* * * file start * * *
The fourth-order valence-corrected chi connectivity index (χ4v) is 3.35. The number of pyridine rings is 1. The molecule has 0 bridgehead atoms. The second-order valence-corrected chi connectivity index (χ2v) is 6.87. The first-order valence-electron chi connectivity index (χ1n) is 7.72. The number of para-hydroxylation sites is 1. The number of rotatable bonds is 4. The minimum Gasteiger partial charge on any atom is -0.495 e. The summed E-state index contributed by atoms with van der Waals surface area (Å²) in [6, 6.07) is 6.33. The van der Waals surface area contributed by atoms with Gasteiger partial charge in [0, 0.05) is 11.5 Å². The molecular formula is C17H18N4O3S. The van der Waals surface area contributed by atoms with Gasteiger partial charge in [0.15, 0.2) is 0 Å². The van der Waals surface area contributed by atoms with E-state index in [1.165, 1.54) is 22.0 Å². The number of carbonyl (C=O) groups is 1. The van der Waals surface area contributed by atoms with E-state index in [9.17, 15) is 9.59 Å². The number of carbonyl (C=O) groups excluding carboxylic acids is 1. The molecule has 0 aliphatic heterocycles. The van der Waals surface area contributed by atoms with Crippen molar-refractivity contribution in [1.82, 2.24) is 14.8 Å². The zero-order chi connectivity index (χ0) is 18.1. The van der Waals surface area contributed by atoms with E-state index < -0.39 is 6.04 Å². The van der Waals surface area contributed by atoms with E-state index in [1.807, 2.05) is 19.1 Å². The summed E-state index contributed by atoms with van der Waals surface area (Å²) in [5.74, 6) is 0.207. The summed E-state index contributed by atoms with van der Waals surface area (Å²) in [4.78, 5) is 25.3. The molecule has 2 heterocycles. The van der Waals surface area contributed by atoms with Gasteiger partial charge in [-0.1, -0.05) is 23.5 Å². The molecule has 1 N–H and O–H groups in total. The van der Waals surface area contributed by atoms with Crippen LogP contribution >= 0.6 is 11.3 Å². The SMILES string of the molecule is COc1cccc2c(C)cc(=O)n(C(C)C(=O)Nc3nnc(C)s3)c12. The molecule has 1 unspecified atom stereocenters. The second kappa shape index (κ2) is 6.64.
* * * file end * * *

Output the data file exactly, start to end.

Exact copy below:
The fourth-order valence-corrected chi connectivity index (χ4v) is 3.35. The number of pyridine rings is 1. The molecule has 0 bridgehead atoms. The second-order valence-corrected chi connectivity index (χ2v) is 6.87. The first-order valence-electron chi connectivity index (χ1n) is 7.72. The number of para-hydroxylation sites is 1. The number of rotatable bonds is 4. The minimum Gasteiger partial charge on any atom is -0.495 e. The summed E-state index contributed by atoms with van der Waals surface area (Å²) in [6, 6.07) is 6.33. The van der Waals surface area contributed by atoms with Gasteiger partial charge in [0, 0.05) is 11.5 Å². The molecular formula is C17H18N4O3S. The van der Waals surface area contributed by atoms with Gasteiger partial charge in [0.15, 0.2) is 0 Å². The van der Waals surface area contributed by atoms with E-state index in [1.165, 1.54) is 22.0 Å². The number of carbonyl (C=O) groups is 1. The van der Waals surface area contributed by atoms with E-state index in [9.17, 15) is 9.59 Å². The number of carbonyl (C=O) groups excluding carboxylic acids is 1. The molecule has 0 aliphatic heterocycles. The van der Waals surface area contributed by atoms with Crippen molar-refractivity contribution in [1.82, 2.24) is 14.8 Å². The zero-order chi connectivity index (χ0) is 18.1. The van der Waals surface area contributed by atoms with E-state index < -0.39 is 6.04 Å². The van der Waals surface area contributed by atoms with E-state index in [1.807, 2.05) is 19.1 Å². The summed E-state index contributed by atoms with van der Waals surface area (Å²) in [5.74, 6) is 0.207. The summed E-state index contributed by atoms with van der Waals surface area (Å²) in [4.78, 5) is 25.3. The molecule has 2 heterocycles. The van der Waals surface area contributed by atoms with Gasteiger partial charge in [-0.1, -0.05) is 23.5 Å². The molecule has 1 N–H and O–H groups in total. The van der Waals surface area contributed by atoms with Crippen LogP contribution >= 0.6 is 11.3 Å². The SMILES string of the molecule is COc1cccc2c(C)cc(=O)n(C(C)C(=O)Nc3nnc(C)s3)c12. The molecule has 1 unspecified atom stereocenters. The second kappa shape index (κ2) is 6.64.